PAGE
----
Two innovative treatments, one involving hormone therapy and the other a popular video game, are offering hope to those suffering from what would have, at one time, been a life-ending or life-altering traumatic brain injury (TBI).
TBIs cause a range of severe physical and mental disorders that can permanently and severely change the lives of both patients and their loved ones. They can cause permanent neurological, muscular and emotional trauma. According to the American Medical Association, recent studies have even proven a conclusive link between TBIs and clinical depression; concussion survivors may become up to eight times more likely to experience severe depression in the future.
Statistics provided by the Centers for Disease Control and Prevention (CDC) state that roughly two million Americans sustain traumatic brain injuries every year - one every 15 seconds. Fifty thousand of these patients die, and 80,000 of them face long-term disability.
A Natural Cure?
In spite of strides in medical research in the past decades, scientists had not developed any consistently successful treatments for over 30 years. Thankfully, that may change in the near future. The National Institutes of Health is currently undergoing a large-scale, multi-million dollar study of the use of progesterone (a predominantly female hormone that is needed by the female body to stay healthy during pregnancy) to treat and lessen the impact of traumatic brain injuries.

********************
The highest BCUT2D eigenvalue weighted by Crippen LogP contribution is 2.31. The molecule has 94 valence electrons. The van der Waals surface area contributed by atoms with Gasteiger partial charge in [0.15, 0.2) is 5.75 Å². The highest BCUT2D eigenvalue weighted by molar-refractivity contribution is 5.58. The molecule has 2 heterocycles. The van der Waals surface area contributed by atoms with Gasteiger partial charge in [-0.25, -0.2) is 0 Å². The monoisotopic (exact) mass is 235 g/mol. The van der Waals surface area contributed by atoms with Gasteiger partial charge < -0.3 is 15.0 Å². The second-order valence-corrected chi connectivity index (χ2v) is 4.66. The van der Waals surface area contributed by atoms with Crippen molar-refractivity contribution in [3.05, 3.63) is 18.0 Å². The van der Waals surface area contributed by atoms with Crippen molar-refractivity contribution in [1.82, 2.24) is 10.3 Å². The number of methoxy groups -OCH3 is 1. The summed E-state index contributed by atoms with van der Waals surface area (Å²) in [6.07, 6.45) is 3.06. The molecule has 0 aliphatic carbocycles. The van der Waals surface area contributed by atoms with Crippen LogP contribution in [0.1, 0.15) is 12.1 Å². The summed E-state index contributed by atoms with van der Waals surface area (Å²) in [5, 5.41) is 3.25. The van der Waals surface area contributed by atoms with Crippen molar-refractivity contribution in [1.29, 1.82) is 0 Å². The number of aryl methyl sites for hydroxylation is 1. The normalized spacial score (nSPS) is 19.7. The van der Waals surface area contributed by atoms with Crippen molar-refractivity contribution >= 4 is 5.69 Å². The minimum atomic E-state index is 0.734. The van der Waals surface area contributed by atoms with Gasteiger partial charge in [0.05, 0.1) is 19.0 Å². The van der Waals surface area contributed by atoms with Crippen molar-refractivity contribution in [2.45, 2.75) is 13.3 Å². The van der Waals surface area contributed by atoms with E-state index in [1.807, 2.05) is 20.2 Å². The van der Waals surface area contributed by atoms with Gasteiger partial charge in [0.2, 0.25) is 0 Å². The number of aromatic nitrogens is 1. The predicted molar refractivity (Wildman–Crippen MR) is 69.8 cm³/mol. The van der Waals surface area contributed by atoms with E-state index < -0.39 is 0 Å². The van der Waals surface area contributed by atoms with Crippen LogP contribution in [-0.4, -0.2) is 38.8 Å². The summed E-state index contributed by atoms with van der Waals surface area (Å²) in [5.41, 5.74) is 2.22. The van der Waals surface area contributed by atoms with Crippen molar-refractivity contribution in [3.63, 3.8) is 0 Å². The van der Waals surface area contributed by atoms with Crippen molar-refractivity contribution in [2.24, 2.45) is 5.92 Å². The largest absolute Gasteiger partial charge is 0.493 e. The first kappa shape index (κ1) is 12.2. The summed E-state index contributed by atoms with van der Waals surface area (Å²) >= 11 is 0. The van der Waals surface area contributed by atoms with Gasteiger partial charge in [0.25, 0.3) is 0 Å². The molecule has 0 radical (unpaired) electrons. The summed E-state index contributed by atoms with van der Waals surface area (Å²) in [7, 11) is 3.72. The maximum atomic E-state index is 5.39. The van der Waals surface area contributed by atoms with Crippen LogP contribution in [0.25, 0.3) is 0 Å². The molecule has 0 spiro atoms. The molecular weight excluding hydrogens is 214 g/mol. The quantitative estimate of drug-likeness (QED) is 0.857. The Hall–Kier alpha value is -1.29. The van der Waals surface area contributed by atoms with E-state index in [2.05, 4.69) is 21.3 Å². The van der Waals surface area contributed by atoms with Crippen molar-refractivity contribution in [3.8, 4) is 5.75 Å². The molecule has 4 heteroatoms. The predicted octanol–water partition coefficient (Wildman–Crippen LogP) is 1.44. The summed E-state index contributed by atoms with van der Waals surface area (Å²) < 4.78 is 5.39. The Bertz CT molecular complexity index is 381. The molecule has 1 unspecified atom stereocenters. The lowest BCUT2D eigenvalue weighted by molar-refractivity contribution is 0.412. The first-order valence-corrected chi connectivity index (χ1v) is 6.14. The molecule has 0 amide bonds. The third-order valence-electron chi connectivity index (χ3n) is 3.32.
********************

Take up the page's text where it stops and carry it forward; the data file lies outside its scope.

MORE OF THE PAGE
Progesterone, like other neurosteroids, is produced and used in the brain, and is linked to the processes governing cognitive function and memory. The exact science of progesterone in the brain is not entirely understood, but animal studies show that progesterone can aid brain cell development and reduce trauma-related swelling.
The initial NIH study involved 100 patients with TBIs who were all given an IV infusion of progesterone within hours of the injury - there was a direct correlation between this treatment and a dramatic reduction in mortality and disability levels. The expanded follow-up study will involve about 1,100 patients over three years, and the medical community is anxiously awaiting the results.
A High-Tech Approach
Another promising approach to helping TBI patients takes advantage of readily available technology. In a case study of an injured soldier, Kansas State University researchers proved that regular use of Nintendo's Wii Fit video game system can markedly improve balance and aid in long-term neurological rehabilitation. The easy access, relatively low cost and interactivity of the Wii make it a more approachable option than other virtual reality rehabilitation systems.
Veterans of the wars in Iraq and Afghanistan often return from combat with TBIs, some of them undiagnosed in the field. The unique aspect of using the Wii system is that it can not only treat diagnosed conditions these servicemen and women are facing, but, by providing baseline readings that are stored over time, it may help to uncover previously unknown issues and treat them as well.
Many serious accidents and other TBI incidents cannot be prevented, but there is new hope that the most serious impacts can be more effectively treated in the coming years. If you or a loved one is suffering the lasting effects of a TBI, it is a good idea to consult an attorney in your area who has in-depth knowledge of the medical and legal aspects of these injuries. Bottom of Form